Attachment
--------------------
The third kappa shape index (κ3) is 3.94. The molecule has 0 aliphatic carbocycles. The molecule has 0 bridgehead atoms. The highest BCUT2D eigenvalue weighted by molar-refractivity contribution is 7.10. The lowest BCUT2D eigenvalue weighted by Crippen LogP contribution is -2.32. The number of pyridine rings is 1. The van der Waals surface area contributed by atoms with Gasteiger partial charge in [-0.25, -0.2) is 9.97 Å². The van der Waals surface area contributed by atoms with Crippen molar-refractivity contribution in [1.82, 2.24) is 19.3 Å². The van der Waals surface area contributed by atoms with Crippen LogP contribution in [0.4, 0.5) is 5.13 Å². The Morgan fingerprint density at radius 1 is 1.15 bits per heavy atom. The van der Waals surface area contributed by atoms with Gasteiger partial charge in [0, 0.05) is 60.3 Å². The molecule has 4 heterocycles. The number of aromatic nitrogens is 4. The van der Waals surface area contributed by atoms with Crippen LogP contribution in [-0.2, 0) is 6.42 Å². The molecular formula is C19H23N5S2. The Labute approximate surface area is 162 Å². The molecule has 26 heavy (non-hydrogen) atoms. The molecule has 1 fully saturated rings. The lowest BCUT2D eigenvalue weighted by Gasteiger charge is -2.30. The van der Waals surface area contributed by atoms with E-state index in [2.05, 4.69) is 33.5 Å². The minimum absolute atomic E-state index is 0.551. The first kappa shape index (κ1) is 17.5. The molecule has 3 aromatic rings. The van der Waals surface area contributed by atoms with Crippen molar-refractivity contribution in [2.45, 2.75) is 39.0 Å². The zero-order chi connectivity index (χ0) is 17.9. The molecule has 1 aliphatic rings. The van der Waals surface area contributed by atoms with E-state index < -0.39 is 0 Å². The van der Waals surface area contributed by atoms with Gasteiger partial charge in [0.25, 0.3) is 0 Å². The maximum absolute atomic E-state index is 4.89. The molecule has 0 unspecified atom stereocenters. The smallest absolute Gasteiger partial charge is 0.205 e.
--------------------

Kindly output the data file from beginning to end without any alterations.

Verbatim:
The third kappa shape index (κ3) is 3.94. The molecule has 0 aliphatic carbocycles. The molecule has 0 bridgehead atoms. The highest BCUT2D eigenvalue weighted by molar-refractivity contribution is 7.10. The lowest BCUT2D eigenvalue weighted by Crippen LogP contribution is -2.32. The number of pyridine rings is 1. The van der Waals surface area contributed by atoms with Gasteiger partial charge in [-0.25, -0.2) is 9.97 Å². The van der Waals surface area contributed by atoms with Crippen molar-refractivity contribution in [1.82, 2.24) is 19.3 Å². The van der Waals surface area contributed by atoms with Crippen LogP contribution in [0.4, 0.5) is 5.13 Å². The Morgan fingerprint density at radius 1 is 1.15 bits per heavy atom. The van der Waals surface area contributed by atoms with Gasteiger partial charge in [0, 0.05) is 60.3 Å². The molecule has 4 heterocycles. The number of aromatic nitrogens is 4. The van der Waals surface area contributed by atoms with Crippen LogP contribution in [-0.2, 0) is 6.42 Å². The molecular formula is C19H23N5S2. The Labute approximate surface area is 162 Å². The molecule has 26 heavy (non-hydrogen) atoms. The molecule has 1 fully saturated rings. The lowest BCUT2D eigenvalue weighted by Gasteiger charge is -2.30. The van der Waals surface area contributed by atoms with E-state index in [2.05, 4.69) is 33.5 Å². The minimum absolute atomic E-state index is 0.551. The first kappa shape index (κ1) is 17.5. The molecule has 3 aromatic rings. The van der Waals surface area contributed by atoms with Crippen molar-refractivity contribution in [2.45, 2.75) is 39.0 Å². The zero-order chi connectivity index (χ0) is 17.9. The molecule has 1 aliphatic rings. The van der Waals surface area contributed by atoms with E-state index < -0.39 is 0 Å². The van der Waals surface area contributed by atoms with Gasteiger partial charge in [0.25, 0.3) is 0 Å². The maximum absolute atomic E-state index is 4.89. The molecule has 0 unspecified atom stereocenters. The smallest absolute Gasteiger partial charge is 0.205 e.